I hate fast travel.
It certainly serves a useful function, butit’s a feature that's power is easy to overlook and abuse.
Fast travel has practically become a givenin open-world games, which seems a little backwards because companies market their titleson massive worlds that they then let players move across in an instant with little to nocost or consequence.
At its worst, it disconnects players fromeverything between point A and point B, shrinking worlds down to menu interaction and distractingplayers from the vision that developers most likely intended.
It takes an expansive, non-linear experienceand squeezes it into a tiny hallway where players are no longer on a journey, but rathera quick path to being “done” with a game.
The obvious counter to everything I just saidis to not use it, but that actually leads me to what I hate most aboutfast travelling: in too many titles, it feels unavoidable.
And that’s mostly because the act of manuallytravelling to a specific location is pretty boring.
The way I see it, there are two major factorsthat play into this; The first is that a lot of open-world games have dull movement mechanics, and the second is that there isn’t enough to do when travelling to a specific location.
Starting with movement, it’s often verybasic, and while some games try to throw in free-running or vehicles, heading to a destinationoften just feels like pressing forward and sometimes watching a stamina bar deplete andthen replenish.
Hell, the Witcher 3 even went as far as makingmovement partially automated.
There should be more to it than that.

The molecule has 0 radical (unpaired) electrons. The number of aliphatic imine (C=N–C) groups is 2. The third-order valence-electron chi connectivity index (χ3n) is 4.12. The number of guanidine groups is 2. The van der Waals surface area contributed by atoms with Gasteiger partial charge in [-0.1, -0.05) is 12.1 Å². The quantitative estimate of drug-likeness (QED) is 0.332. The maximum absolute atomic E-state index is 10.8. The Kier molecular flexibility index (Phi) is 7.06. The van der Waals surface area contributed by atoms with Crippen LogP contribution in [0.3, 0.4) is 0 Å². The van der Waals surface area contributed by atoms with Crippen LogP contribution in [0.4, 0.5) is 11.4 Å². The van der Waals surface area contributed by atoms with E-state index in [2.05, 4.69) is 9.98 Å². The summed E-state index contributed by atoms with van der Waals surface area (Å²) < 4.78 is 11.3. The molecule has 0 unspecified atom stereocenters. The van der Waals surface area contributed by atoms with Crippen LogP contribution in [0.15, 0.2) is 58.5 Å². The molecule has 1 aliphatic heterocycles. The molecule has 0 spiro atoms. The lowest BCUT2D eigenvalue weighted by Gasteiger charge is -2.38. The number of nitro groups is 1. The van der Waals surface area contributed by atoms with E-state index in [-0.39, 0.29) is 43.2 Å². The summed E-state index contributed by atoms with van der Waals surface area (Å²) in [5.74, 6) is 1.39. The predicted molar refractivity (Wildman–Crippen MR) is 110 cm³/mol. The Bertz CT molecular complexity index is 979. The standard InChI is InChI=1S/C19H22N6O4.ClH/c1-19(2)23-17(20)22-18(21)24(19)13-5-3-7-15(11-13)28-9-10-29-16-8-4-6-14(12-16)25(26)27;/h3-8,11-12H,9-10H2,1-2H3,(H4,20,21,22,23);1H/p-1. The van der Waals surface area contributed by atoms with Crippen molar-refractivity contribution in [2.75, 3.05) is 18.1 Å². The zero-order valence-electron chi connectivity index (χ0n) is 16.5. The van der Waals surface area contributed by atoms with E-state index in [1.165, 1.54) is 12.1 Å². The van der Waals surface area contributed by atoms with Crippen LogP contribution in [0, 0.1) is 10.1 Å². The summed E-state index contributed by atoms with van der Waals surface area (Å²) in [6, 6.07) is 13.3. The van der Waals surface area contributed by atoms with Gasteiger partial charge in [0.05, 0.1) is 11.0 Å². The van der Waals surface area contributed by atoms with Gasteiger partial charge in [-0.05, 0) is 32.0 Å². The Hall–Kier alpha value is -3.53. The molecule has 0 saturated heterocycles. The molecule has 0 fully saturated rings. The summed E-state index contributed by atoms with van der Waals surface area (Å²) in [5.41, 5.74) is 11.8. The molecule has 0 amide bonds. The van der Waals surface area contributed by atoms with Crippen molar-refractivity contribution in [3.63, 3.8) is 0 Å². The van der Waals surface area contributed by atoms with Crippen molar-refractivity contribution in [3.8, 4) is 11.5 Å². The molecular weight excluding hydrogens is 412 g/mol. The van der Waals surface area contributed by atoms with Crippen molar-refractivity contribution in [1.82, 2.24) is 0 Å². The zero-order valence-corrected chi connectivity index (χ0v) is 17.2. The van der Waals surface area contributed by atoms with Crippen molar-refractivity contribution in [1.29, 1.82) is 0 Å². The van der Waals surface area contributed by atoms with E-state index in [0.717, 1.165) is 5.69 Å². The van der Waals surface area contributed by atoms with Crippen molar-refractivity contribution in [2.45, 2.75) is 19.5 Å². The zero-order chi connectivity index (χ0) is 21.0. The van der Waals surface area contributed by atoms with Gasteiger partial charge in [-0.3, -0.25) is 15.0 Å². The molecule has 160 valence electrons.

In my experience, third-person titles typicallyhandle movement in more interesting ways than first-person ones.
This is most likely because they tend to beless focused on realism, allowing for more possibilities.
For example, Prototype, while lacking in manyother areas, excelled in having free and fluid movement when travelling around the city.
Stringing together different powers to avoidtouching the ground was satisfying, and it took a hell of a lot more effort than justpressing forward.
Movement in this and other games like Infamous, Arkham City, and Sunset Overdrive, become challenges in seeing how long one can go withouttouching the ground, which adds an entire new layer to traversal.
Giving characters more things around a mapto interact with and more ways to interact with them is important in making movementless tedious.
I also really like when games give playersa reason to manually travel.
A great example of this can be found in Oblivion, where running and jumping are both tied to skills that level up the more they are used.
This makes travel feel like it progressesa character by acting as a reward for not just skipping over everything.
In general, it seems pointless to have giantworlds if moving across them is both joyless and unrewarding.
And this brings me to my second point: thereisn’t enough to do when moving toward a specific destination.
I wanna be clear.
I’m not saying that there aren’t a lotof things to do in most open-world games, because there certainly are.
However, I have two very different mindsetsfor when I am exploring versus when I am travelling.
When I’m exploring, things like checkingout caves, chilling with the locals, and battling forts of enemies are all great times, butwhen I am traveling to complete a quest, I have very little interest in doing thingsthat aren’t directly going to help me complete that quest.
So, for players like me, all of those coolthings become non-factors.
In open-world games, the conventional wisdomin making heading to an objective be interesting is to have quick interactions that keep playersentertained without slowing them down too much, which plenty of games try to do butoften struggle to pull off.
Mad Max does a decent job with this by havingdifferent outposts that players can take out from their car, along with random events likedust storms that they need to avoid.
The same idea can be seen in pretty much everyJRPG ever in the form of random encounters.
What winds up being the issue with these examplesis, like anything else, they start to feel very samey over time.